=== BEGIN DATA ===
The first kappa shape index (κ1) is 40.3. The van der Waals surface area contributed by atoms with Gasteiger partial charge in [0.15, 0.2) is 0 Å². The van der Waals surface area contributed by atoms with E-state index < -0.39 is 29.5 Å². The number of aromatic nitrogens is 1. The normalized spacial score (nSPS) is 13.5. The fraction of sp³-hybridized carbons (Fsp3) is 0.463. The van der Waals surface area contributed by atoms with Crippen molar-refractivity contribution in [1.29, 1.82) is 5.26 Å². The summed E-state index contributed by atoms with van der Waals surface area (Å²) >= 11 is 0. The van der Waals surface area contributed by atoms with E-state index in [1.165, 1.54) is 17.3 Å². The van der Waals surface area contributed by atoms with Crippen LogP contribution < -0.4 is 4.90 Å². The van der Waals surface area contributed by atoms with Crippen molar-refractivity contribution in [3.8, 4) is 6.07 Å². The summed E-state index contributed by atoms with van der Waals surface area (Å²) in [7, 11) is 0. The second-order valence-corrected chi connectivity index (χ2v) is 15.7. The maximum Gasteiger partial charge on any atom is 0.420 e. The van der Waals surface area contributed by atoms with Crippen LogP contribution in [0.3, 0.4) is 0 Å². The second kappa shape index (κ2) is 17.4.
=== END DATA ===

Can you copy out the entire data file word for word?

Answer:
The first kappa shape index (κ1) is 40.3. The van der Waals surface area contributed by atoms with Gasteiger partial charge in [0.15, 0.2) is 0 Å². The van der Waals surface area contributed by atoms with E-state index < -0.39 is 29.5 Å². The number of aromatic nitrogens is 1. The normalized spacial score (nSPS) is 13.5. The fraction of sp³-hybridized carbons (Fsp3) is 0.463. The van der Waals surface area contributed by atoms with Crippen molar-refractivity contribution in [1.29, 1.82) is 5.26 Å². The summed E-state index contributed by atoms with van der Waals surface area (Å²) >= 11 is 0. The van der Waals surface area contributed by atoms with E-state index in [1.165, 1.54) is 17.3 Å². The van der Waals surface area contributed by atoms with Crippen LogP contribution < -0.4 is 4.90 Å². The van der Waals surface area contributed by atoms with Crippen molar-refractivity contribution in [3.8, 4) is 6.07 Å². The summed E-state index contributed by atoms with van der Waals surface area (Å²) in [7, 11) is 0. The second-order valence-corrected chi connectivity index (χ2v) is 15.7. The maximum Gasteiger partial charge on any atom is 0.420 e. The van der Waals surface area contributed by atoms with Crippen LogP contribution in [0.3, 0.4) is 0 Å². The second kappa shape index (κ2) is 17.4.